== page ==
Microsoft study uses Bing search queries to identify potential cancer patients

Bing Search

The internet is a great place for crowdsourcing data, and according to a new research by Microsoft, online search terms could lead to identifying cancer patients before they’re diagnosed.

The research, published this week on The Journal of Oncology, claims that by analyzing search engine queries (from Bing, specifically,) the team could spot early detections of those potentially suffering pancreatic cancer. The study looked at diagnosed patients and tracked their search history backward to see if their online searches could trigger flags in the key symptoms leading to their diagnosis.

While the Microsoft team did say they found patterns of search queries, it did not release exactly what symptoms could be considered warning signs of the disease. It did say, however, that it was able to identity potential patients with about 15 percent of the cases.

The team hopes that with further research, it may be able to better identify the patients to help them seek treatment as soon as possible. The New York Times states that early screenings could boost a five-year survival rate from 3 percent to around 5 to 7 percent.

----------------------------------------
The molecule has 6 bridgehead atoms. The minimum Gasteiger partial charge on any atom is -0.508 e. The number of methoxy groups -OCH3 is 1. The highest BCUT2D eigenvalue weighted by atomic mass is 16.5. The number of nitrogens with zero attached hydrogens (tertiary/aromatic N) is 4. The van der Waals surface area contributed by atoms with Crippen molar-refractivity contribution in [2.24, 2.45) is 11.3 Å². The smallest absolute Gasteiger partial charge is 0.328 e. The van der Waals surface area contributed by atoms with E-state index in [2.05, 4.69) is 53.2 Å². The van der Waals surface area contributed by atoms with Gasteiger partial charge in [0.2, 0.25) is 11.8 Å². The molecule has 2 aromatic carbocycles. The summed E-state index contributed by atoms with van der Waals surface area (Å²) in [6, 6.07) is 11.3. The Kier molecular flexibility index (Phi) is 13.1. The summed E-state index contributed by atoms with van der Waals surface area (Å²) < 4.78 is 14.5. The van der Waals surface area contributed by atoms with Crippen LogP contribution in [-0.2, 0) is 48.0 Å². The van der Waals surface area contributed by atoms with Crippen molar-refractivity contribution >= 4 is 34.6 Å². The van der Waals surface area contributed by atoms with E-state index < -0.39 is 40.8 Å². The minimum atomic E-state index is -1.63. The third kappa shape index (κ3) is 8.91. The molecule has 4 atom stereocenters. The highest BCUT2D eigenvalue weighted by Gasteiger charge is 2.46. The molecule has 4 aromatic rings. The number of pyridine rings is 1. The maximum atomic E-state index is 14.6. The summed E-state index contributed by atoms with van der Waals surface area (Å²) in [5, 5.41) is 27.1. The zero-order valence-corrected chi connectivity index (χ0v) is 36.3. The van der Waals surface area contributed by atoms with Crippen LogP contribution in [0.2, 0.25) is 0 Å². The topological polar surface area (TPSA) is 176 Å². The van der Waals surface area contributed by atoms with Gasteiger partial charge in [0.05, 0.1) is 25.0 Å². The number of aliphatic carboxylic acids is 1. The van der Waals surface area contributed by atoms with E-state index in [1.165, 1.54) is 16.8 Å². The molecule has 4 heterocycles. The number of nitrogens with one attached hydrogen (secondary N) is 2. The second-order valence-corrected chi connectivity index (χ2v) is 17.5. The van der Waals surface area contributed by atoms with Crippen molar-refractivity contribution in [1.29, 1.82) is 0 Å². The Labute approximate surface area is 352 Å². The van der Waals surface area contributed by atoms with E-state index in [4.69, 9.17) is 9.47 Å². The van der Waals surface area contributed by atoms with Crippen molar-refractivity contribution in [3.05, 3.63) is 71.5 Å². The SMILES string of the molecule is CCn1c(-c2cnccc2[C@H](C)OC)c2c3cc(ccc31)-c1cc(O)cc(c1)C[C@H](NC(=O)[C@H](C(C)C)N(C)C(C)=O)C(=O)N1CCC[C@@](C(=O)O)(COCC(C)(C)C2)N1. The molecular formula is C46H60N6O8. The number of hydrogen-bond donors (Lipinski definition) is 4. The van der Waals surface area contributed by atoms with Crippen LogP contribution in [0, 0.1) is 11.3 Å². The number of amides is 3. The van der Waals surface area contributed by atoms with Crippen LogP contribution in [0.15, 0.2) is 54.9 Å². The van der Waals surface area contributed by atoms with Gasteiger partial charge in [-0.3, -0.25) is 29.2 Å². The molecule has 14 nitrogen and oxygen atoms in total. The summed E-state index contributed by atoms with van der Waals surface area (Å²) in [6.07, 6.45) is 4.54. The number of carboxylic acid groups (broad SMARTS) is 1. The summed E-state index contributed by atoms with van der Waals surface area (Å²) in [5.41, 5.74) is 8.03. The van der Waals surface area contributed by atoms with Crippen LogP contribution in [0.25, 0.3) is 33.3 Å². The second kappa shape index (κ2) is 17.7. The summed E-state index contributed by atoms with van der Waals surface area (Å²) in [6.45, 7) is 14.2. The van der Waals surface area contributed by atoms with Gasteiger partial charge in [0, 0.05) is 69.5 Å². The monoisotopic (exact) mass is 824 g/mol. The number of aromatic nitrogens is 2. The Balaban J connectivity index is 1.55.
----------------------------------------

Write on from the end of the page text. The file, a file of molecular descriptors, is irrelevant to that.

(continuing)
The margin is tiny given that pancreatic cancer has a high mortality rate, but the team believes that with this information, it may be able to build this out to a potential Cortana health feature or share this data with scientists for further research.

“We are excited about applying this analytical pipeline to other devastating and hard-to-detect diseases,” one of the team’s researchers said.

Microsoft Finds Cancer Clues in Search Queries on The New York Times

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